Claimant testified that he then commenced a CPLR Article 78 proceeding by Order to Show Cause on June 16, 1995 and on January 30, 1996, the Supreme Court transferred the matter to the Appellate Division, Second Department. On June 17, 1996, claimant wrote a letter to Mr. Selsky, requesting he reconsider his administrative appeal. While the Article 78 proceeding was still pending in the Appellate Division, Mr. Selsky issued an administrative reversal of the hearing officer's determination on July 12, 1996 and ordered claimant be released from SHU (see Exh. 5). Claimant further testified that he was not released from SHU until August 14, 1996.

Claimant seeks damages for the entire period - March 7, 1995 to August 14, 1996 - he asserts he was wrongfully confined in SHU. Claimant asserts that the correction officer who wrote the misbehavior report charging him with assault did not witness the alleged assault and thus the misbehavior report was not issued in accordance with 7 NYCRR § 251-3.1. Upon review of § 251-3.1 (b), the Court notes that the regulation states that "the misbehavior report shall be made by the employee who has observed the incident or who has ascertained the facts of the incident." In the misbehavior report, the officer wrote that he observed only claimant and one other inmate in the area of the incident just prior to seeing the victim (see Exh. 1). The State is immunized from liability for any confinement that results from disciplinary proceedings that are conducted in accordance with the applicable rules and regulations (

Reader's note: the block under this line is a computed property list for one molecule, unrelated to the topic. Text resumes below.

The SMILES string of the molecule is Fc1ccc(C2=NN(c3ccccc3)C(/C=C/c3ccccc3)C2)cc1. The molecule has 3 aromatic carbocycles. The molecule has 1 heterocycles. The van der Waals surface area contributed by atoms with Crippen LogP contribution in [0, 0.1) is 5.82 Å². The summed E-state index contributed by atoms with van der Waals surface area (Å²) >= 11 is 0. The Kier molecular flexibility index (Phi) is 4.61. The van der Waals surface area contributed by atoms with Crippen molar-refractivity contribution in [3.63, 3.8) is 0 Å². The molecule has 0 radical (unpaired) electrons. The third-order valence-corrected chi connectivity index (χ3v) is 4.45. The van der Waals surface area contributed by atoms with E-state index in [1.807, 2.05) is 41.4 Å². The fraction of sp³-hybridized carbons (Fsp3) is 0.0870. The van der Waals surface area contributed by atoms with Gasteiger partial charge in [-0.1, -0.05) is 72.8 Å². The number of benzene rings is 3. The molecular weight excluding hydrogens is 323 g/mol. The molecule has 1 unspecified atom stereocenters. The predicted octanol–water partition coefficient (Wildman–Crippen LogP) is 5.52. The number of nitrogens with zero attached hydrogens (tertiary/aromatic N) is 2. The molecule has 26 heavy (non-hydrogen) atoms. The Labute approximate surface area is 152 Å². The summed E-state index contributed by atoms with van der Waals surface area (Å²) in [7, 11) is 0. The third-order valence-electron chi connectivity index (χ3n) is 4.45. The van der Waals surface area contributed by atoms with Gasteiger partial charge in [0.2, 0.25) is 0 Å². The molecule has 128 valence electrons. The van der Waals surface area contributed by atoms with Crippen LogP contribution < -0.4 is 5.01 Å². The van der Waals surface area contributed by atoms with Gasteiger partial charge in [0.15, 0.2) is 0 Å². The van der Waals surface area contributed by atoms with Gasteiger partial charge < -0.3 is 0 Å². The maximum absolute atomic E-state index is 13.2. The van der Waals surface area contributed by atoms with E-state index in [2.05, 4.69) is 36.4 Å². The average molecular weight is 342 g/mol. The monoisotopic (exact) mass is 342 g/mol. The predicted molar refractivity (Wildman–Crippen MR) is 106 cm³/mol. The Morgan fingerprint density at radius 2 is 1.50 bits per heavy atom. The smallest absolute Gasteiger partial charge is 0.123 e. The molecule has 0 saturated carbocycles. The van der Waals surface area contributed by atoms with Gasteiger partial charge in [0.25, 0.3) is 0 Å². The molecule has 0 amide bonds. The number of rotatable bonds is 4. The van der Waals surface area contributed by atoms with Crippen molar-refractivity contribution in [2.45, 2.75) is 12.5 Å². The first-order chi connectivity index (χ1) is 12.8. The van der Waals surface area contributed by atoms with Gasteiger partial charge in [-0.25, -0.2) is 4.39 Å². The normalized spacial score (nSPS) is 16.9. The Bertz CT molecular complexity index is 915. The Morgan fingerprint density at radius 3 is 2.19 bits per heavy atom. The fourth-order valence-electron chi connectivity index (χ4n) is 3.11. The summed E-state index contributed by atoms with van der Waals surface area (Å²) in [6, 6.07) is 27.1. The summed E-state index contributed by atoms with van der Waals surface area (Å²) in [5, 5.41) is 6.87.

Arteaga v State, 72 NY2d 212). Since the pre-hearing confinement was plainly authorized by defendant's regulations, that confinement cannot be considered excessive or wrongful (7 NYCRR 251-1.6, 251-5.1 [a]). The fact that claimant was ultimately successful in having the charges against him overturned did not render his pre-hearing confinement improper (see, Modeste v State of New York, Claim No. 93290, filed 11/17/99, Patti, J.; Brown v State of New York, Claim No. 94876, filed 10/27/98, Bell, J).
Claimant also asserts that the defendant's regulations were violated because he requested that an inmate be brought to the hearing as a witness and that his request was denied. An inmate's due process right to call other inmate witnesses in his favor is governed by 7 NYCRR Part 254.5.